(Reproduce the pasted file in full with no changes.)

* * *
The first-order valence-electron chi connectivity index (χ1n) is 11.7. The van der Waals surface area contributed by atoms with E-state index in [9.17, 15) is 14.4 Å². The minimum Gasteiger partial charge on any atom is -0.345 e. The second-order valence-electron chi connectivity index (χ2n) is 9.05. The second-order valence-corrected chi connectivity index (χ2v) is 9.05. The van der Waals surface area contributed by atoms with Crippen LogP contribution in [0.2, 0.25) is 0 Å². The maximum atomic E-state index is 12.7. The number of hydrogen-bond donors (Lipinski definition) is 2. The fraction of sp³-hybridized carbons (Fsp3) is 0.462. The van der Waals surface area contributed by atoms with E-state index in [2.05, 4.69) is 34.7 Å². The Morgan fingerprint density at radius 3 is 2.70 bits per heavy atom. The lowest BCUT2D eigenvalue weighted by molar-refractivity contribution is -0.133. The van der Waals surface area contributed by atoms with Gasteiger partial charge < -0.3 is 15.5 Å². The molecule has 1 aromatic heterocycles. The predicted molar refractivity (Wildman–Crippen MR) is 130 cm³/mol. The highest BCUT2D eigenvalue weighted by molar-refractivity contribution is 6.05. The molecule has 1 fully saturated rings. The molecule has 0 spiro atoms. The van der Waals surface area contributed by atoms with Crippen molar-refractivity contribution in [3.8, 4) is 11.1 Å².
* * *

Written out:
The first-order valence-electron chi connectivity index (χ1n) is 11.7. The van der Waals surface area contributed by atoms with E-state index in [9.17, 15) is 14.4 Å². The minimum Gasteiger partial charge on any atom is -0.345 e. The second-order valence-electron chi connectivity index (χ2n) is 9.05. The second-order valence-corrected chi connectivity index (χ2v) is 9.05. The van der Waals surface area contributed by atoms with Crippen LogP contribution in [0.2, 0.25) is 0 Å². The maximum atomic E-state index is 12.7. The number of hydrogen-bond donors (Lipinski definition) is 2. The fraction of sp³-hybridized carbons (Fsp3) is 0.462. The van der Waals surface area contributed by atoms with E-state index in [2.05, 4.69) is 34.7 Å². The Morgan fingerprint density at radius 3 is 2.70 bits per heavy atom. The lowest BCUT2D eigenvalue weighted by molar-refractivity contribution is -0.133. The van der Waals surface area contributed by atoms with Gasteiger partial charge < -0.3 is 15.5 Å². The molecule has 1 aromatic heterocycles. The predicted molar refractivity (Wildman–Crippen MR) is 130 cm³/mol. The highest BCUT2D eigenvalue weighted by molar-refractivity contribution is 6.05. The molecule has 1 fully saturated rings. The molecule has 0 spiro atoms. The van der Waals surface area contributed by atoms with Crippen molar-refractivity contribution in [3.8, 4) is 11.1 Å².